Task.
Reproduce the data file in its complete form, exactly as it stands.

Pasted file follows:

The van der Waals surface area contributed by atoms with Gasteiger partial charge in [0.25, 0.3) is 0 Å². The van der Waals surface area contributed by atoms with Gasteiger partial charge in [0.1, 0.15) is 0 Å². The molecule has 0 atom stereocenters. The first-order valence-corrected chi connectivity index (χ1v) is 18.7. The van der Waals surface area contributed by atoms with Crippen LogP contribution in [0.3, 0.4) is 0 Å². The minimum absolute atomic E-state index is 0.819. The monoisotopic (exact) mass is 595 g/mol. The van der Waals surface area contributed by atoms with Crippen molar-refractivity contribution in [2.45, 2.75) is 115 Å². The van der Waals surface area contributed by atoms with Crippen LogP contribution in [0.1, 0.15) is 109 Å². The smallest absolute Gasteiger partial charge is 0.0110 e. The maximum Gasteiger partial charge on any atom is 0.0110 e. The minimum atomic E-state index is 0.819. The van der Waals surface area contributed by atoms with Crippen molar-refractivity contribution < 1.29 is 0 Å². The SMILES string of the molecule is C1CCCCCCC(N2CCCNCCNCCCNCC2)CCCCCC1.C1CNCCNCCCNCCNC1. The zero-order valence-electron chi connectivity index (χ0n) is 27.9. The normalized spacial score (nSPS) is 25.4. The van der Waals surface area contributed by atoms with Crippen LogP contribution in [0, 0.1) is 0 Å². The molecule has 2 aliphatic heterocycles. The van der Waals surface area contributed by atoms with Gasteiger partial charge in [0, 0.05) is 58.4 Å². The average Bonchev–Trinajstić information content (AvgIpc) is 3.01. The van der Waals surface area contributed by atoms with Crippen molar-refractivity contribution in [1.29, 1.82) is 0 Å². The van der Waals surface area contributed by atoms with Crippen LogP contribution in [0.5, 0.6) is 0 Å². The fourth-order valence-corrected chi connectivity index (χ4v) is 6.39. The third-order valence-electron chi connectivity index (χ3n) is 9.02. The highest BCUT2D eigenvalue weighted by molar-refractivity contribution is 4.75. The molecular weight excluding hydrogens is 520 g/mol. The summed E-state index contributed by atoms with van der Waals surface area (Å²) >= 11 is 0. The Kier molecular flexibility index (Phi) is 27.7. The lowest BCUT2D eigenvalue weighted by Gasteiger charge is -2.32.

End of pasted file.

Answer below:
The van der Waals surface area contributed by atoms with Gasteiger partial charge in [0.25, 0.3) is 0 Å². The van der Waals surface area contributed by atoms with Gasteiger partial charge in [0.1, 0.15) is 0 Å². The molecule has 0 atom stereocenters. The first-order valence-corrected chi connectivity index (χ1v) is 18.7. The van der Waals surface area contributed by atoms with Crippen LogP contribution in [0.3, 0.4) is 0 Å². The minimum absolute atomic E-state index is 0.819. The monoisotopic (exact) mass is 595 g/mol. The van der Waals surface area contributed by atoms with Crippen molar-refractivity contribution in [2.45, 2.75) is 115 Å². The van der Waals surface area contributed by atoms with Crippen LogP contribution in [0.1, 0.15) is 109 Å². The smallest absolute Gasteiger partial charge is 0.0110 e. The maximum Gasteiger partial charge on any atom is 0.0110 e. The minimum atomic E-state index is 0.819. The van der Waals surface area contributed by atoms with Crippen molar-refractivity contribution < 1.29 is 0 Å². The SMILES string of the molecule is C1CCCCCCC(N2CCCNCCNCCCNCC2)CCCCCC1.C1CNCCNCCCNCCNC1. The zero-order valence-electron chi connectivity index (χ0n) is 27.9. The normalized spacial score (nSPS) is 25.4. The van der Waals surface area contributed by atoms with Crippen LogP contribution in [0, 0.1) is 0 Å². The molecule has 2 aliphatic heterocycles. The van der Waals surface area contributed by atoms with Gasteiger partial charge in [0, 0.05) is 58.4 Å². The average Bonchev–Trinajstić information content (AvgIpc) is 3.01. The van der Waals surface area contributed by atoms with Crippen molar-refractivity contribution in [1.29, 1.82) is 0 Å². The van der Waals surface area contributed by atoms with Crippen LogP contribution in [0.5, 0.6) is 0 Å². The fourth-order valence-corrected chi connectivity index (χ4v) is 6.39. The third-order valence-electron chi connectivity index (χ3n) is 9.02. The highest BCUT2D eigenvalue weighted by molar-refractivity contribution is 4.75. The molecular weight excluding hydrogens is 520 g/mol. The summed E-state index contributed by atoms with van der Waals surface area (Å²) >= 11 is 0. The Kier molecular flexibility index (Phi) is 27.7. The lowest BCUT2D eigenvalue weighted by Gasteiger charge is -2.32.